As the Arctic ice melts and the Northwest Passage opens to new activity, the question of sovereignty has returned to the fore. The definition of those waters, as either internal or international, has been a matter of dispute between Canada and the United States for at least 50 years, but in the age of climate change the matter has taken on a new urgency.
Over the past several years, the US Coast Guard has begun recapitalizing its fleet, the US Navy has spoken openly of Freedom of Navigation voyages through Canadian waters, while China – calling itself a “Near Arctic State” – has announced a building plan that would see its icebreaker fleet surpass that of Canada.
This talk will examine some of the evolving political opportunities and risks in the North, how Canada is (and should be) responding, and what the country can do to leverage the growth of foreign activity in the North to bolster its national sovereignty.
About the presenter:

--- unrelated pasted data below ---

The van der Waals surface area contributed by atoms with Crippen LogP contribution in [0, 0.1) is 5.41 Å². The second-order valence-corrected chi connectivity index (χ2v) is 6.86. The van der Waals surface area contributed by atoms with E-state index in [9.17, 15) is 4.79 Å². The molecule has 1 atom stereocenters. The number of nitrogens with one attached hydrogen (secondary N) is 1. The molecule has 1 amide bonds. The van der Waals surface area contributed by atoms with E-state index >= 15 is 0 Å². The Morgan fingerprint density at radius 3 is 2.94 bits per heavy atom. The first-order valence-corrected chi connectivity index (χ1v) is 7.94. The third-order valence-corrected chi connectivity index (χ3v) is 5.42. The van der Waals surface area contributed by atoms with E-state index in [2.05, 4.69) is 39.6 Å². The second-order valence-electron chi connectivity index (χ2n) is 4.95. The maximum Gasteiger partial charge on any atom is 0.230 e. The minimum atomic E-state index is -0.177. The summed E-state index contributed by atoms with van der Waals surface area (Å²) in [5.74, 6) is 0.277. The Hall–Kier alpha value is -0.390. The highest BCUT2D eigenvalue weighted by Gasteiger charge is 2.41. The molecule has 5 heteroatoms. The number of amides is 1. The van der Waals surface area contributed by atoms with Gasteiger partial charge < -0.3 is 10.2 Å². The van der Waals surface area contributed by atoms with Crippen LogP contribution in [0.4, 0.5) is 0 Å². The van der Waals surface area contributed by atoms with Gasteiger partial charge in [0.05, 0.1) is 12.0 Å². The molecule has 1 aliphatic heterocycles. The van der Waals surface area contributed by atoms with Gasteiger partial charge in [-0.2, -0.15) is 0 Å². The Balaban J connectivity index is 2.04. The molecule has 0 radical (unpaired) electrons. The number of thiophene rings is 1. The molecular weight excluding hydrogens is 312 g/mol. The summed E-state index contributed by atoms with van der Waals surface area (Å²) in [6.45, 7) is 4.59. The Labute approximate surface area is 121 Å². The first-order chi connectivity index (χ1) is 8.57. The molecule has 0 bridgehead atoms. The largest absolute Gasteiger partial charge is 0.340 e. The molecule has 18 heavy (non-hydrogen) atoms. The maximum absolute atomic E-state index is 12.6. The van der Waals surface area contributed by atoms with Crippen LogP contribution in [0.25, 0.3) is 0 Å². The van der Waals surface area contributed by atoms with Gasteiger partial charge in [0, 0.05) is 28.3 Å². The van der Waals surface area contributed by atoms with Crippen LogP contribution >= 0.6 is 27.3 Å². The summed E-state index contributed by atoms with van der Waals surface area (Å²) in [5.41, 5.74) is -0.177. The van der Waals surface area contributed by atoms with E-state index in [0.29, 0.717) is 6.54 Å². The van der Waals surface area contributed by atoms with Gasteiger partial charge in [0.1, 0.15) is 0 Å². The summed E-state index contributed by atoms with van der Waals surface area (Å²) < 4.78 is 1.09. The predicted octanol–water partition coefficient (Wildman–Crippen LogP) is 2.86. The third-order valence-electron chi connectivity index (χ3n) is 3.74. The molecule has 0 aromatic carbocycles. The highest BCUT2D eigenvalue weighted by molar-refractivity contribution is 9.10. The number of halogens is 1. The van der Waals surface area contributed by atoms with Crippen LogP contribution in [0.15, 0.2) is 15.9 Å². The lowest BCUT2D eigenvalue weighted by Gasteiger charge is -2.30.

Adam Lajeunesse, PhD, is the Irving Shipbuilding Chair in Canadian Arctic Marine Security Policy and an Assistant Professor at the Mulroney Institute of Government, St. Francis Xavier University. He is the author of Lock, Stock, and Icebergs (2016), a political history of the Northwest Passage, as well as co-author of the 2017 monograph China’s Arctic Ambitions and What They Mean for Canada, and co-editor of Canadian Arctic Operations, 1941-2015: Lessons Learned, Lost, and Relearned (2017). Lajeunesse works on questions of Arctic sovereignty and security policy and has written extensively on Canadian Armed Forces Arctic operations, maritime security, Canadian-American cooperation in the North, and Canadian Arctic history.
Dr. Lajeunesse is a fellow of the Canadian Global Affairs Institute, the Arctic Institute of North America, and the Centre for the Study of Security and Development and sits on the editorial board of the Canadian Naval Review and the journal Arctic.